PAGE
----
10 Features of Ecocities & Ecovillages that Inspire our World to Be More Sustainable

The environmental problems in urban and large cities should not be hinged solely on urbanization, but on our inability to make cities more sustainable and livable by using urbanization in much better and efficient ways than we have been able to.

We can use urbanization in much better ways if we apply the concepts used in creating ecocities and ecovillages which employ good ecological designs and make new and existing urban areas more sustainable, naturally self-reliant, and pleasurable places to live in.

An ecocity (also known as a green city) is an environmentally sustainable city that applies the following three principles of sustainability, or lessons from nature, in order to promote environmental sustainability based on development and minimal environmental impact goals:

  • reliance or dependence on solar energy in order to reduce or eliminate environmental impacts of fossil fuels and artificially created forms of energy.
  • application of nutrient or chemical cycling or waste reuse to ensure there is little or no waste disposal in the environment.
  • allowance for all types of biodiversity (or biological diversity) to exist and provide vital ecosystem services; this can further provide numerous ways for the variety of plant and animal life to adapt to changing and challenging environmental conditions.

The vehicles, appliances, and buildings that exist in ecocities are highly energy-efficient and make ecocities to be somewhat energy-independent. Unlike in most cities where industrial sites are either unkept and abandoned, in ecocities, abandoned industrial sites are cleaned up, regenerated, and used for beneficial purposes.

Future ecocities look attractive because they could consist of buildings that would be powered by solar panels, power plants, wind turbines, and roofs; in addition, they could have digesters that would be used to convert kitchen and plant waste into natural gas for cooking and heating.

In addition to ecocities, eco-villages exist, in cities, urbanized areas, or ecocities. The term “ecovillage” was first coined and used by Robert Gilman in 1991. In his paper titled “The Ecovillage Challenge”, he defined ecovillage as “a combination of a human habitat and human activities that does not cause environmental damage and support human health” (Gilman R., 1991).

An ecovillage (a.k.a. ecodistrict) is an environmentally sustainable community or settlement of people that is smaller than a city and applies the goals targeted by the three principles of sustainability mentioned earlier.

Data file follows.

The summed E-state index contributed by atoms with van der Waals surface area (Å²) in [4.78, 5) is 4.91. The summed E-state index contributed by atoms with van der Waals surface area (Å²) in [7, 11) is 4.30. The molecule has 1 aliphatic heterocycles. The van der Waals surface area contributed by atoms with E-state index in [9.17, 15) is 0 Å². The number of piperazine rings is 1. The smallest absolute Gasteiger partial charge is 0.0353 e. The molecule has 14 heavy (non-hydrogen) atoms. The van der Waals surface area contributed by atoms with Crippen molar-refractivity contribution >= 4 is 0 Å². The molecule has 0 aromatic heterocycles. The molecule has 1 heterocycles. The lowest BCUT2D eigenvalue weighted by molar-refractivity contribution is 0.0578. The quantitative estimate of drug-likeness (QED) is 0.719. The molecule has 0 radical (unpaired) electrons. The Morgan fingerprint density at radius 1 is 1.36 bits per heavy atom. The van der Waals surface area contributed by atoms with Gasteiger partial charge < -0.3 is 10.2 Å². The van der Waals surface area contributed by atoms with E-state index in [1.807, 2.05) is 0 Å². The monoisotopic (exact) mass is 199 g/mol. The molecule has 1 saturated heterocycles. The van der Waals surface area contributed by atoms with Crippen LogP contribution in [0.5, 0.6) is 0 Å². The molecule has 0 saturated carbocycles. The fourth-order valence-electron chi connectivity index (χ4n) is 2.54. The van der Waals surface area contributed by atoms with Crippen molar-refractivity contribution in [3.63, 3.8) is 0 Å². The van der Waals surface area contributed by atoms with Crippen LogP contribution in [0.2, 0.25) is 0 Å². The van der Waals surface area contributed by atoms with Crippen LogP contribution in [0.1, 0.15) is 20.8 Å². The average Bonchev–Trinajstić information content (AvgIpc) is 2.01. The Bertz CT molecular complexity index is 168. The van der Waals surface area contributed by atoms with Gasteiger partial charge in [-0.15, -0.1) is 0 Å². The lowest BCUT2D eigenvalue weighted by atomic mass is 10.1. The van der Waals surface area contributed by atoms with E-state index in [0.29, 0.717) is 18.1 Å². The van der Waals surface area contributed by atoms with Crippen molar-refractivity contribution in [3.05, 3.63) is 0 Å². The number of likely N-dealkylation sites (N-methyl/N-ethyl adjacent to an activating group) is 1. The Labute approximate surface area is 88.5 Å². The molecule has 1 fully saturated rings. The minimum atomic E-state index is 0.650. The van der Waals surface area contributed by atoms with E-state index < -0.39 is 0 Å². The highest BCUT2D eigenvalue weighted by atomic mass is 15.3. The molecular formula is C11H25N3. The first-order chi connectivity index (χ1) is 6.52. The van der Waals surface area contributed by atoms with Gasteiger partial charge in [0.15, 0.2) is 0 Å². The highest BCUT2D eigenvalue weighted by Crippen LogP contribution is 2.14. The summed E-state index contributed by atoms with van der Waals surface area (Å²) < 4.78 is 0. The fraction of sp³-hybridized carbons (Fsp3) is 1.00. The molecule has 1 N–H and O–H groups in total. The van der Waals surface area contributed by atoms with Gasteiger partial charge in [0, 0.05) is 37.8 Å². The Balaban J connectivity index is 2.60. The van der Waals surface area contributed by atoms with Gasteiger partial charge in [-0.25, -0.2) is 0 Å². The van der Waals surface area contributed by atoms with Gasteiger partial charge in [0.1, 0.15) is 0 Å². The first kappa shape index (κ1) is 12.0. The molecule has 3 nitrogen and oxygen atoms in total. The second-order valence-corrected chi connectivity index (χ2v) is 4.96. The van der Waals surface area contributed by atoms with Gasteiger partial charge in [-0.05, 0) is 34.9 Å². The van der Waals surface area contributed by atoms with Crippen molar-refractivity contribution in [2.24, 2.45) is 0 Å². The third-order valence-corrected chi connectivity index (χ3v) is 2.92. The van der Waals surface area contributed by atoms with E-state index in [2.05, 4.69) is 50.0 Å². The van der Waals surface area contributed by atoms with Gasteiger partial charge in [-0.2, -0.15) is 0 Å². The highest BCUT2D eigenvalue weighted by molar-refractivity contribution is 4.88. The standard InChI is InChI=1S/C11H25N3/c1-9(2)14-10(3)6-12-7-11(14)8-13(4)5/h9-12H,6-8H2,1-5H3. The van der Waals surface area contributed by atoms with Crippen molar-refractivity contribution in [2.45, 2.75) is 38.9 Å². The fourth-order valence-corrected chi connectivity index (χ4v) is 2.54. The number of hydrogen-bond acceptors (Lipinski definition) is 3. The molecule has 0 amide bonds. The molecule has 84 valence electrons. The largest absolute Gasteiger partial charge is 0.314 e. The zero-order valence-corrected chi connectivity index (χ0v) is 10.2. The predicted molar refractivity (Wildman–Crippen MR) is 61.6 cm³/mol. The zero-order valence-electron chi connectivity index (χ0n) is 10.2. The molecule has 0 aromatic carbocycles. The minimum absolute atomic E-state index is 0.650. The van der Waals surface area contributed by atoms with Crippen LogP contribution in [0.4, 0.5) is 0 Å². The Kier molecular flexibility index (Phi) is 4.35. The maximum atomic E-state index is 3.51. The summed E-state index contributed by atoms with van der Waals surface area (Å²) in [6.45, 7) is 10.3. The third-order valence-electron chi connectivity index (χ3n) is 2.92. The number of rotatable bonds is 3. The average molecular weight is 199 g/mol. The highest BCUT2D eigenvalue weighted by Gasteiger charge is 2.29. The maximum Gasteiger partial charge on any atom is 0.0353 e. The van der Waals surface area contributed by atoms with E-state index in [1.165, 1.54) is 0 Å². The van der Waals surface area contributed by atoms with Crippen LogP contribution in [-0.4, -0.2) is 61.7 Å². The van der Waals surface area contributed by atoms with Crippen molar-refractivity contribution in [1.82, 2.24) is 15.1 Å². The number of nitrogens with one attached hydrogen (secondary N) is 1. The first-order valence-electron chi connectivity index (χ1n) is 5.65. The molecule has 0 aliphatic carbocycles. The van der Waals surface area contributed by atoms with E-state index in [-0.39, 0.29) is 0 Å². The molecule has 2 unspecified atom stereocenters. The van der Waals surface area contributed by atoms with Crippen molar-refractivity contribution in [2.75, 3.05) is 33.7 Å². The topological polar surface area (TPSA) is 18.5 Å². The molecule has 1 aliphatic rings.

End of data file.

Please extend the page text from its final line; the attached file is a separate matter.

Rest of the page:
Ecocities, ecovillages, and the findings in other projects and research works on biomimicry, provide mankind with sufficient ideas that can be used to improve the ecological design of buildings, based on the three principles of sustainability.

10 Features or characteristics of ecocities and ecovillages

1. The inhabitants of ecocities and ecovillages use solar energy and locally available renewable energy resources; in so doing, they reduce their ecological footprints.

2. Ecocities and ecovillages consist of buildings that produce more energy than they consume, and can be heated and cooled as much as possible by nature or natural processes.

3. The inhabitants of ecocities and ecovillages plant trees and plants in most areas in order to ensure that there is pure air, adequate shade, and soil is protected from erosion.

4. The inhabitants of ecocities and ecovillages use material resources and energy more efficiently; for instance, instead of using money and energy to mow grass, they ensure cattle or sheep graze on grass, thereby saving energy and using grass as a resource.

5. The inhabitants of ecocities and ecovillages reuse, recycle, and compost high percentages of their solid waste. Instead of disposing animal manure in their environment, they ensure that it is used as organic fertilizer on farmlands.

6. The inhabitants of ecocities and ecovillages reduce waste generation and prevent pollution as much as possible. To ensure there is little or no air pollution, waste is properly disposed or efficiently reused, and the inhabitants walk or move around in low-polluting vehicles.

7. The inhabitants of ecocities and ecovillages promote agriculture, aquaculture, and construction of urban gardens and farmers’ markets.

8. The inhabitants of ecocities and ecovillages protect and support the growth of biodiversity, preserve forests and grasslands, and protect and restore natural systems.

9. The inhabitants of ecocities and ecovillages ensure that most of their food is produced from organic farms, community farms, solar greenhouses, and gardens.

10. The inhabitants of ecocities and ecovillages educate their populations about environmental problems and solutions.

Examples of ecocities and ecovillages

  • Curitiba ecocity, Brazil.
  • Dongtan ecocity, China.
  • Masdar ecocity, UAE.
  • Vauban urban ecovillage, Freiburg, Germany.
  • Los Angeles ecovillage, USA.
  • Cloughjordan ecovillage, Ireland.
  • BedZED housing development ecovillage, London, England.

Examples of emerging ecocities or cities that are becoming environmentally sustainable